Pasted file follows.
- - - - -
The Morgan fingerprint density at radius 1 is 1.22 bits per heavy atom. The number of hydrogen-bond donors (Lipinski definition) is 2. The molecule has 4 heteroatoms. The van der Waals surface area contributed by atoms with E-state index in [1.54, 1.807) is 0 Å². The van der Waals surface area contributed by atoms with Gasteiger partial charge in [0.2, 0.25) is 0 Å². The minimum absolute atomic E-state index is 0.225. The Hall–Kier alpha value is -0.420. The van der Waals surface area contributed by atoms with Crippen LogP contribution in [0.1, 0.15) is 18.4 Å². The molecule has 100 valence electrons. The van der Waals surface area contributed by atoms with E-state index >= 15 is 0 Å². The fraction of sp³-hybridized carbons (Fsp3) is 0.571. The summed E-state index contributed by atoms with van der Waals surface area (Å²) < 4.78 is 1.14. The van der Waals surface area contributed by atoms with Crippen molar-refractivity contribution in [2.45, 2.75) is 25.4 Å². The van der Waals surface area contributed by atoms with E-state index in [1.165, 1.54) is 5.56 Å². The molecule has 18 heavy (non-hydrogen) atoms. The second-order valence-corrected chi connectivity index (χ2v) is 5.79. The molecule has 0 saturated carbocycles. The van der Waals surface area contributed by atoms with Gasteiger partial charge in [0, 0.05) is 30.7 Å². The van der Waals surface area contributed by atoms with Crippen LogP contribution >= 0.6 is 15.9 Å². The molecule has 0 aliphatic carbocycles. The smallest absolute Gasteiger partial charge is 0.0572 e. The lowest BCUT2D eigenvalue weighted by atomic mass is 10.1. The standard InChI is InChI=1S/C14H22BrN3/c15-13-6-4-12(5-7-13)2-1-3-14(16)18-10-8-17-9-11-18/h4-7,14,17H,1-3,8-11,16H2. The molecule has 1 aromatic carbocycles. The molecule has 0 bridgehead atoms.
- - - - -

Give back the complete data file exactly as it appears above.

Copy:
The Morgan fingerprint density at radius 1 is 1.22 bits per heavy atom. The number of hydrogen-bond donors (Lipinski definition) is 2. The molecule has 4 heteroatoms. The van der Waals surface area contributed by atoms with E-state index in [1.54, 1.807) is 0 Å². The van der Waals surface area contributed by atoms with Gasteiger partial charge in [0.2, 0.25) is 0 Å². The minimum absolute atomic E-state index is 0.225. The Hall–Kier alpha value is -0.420. The van der Waals surface area contributed by atoms with Crippen LogP contribution in [0.1, 0.15) is 18.4 Å². The molecule has 100 valence electrons. The van der Waals surface area contributed by atoms with E-state index >= 15 is 0 Å². The fraction of sp³-hybridized carbons (Fsp3) is 0.571. The summed E-state index contributed by atoms with van der Waals surface area (Å²) < 4.78 is 1.14. The van der Waals surface area contributed by atoms with Crippen molar-refractivity contribution in [2.45, 2.75) is 25.4 Å². The van der Waals surface area contributed by atoms with E-state index in [1.165, 1.54) is 5.56 Å². The molecule has 18 heavy (non-hydrogen) atoms. The second-order valence-corrected chi connectivity index (χ2v) is 5.79. The molecule has 0 saturated carbocycles. The van der Waals surface area contributed by atoms with Gasteiger partial charge in [0, 0.05) is 30.7 Å². The van der Waals surface area contributed by atoms with Crippen LogP contribution >= 0.6 is 15.9 Å². The molecule has 0 aliphatic carbocycles. The smallest absolute Gasteiger partial charge is 0.0572 e. The lowest BCUT2D eigenvalue weighted by atomic mass is 10.1. The standard InChI is InChI=1S/C14H22BrN3/c15-13-6-4-12(5-7-13)2-1-3-14(16)18-10-8-17-9-11-18/h4-7,14,17H,1-3,8-11,16H2. The molecule has 1 aromatic carbocycles. The molecule has 0 bridgehead atoms.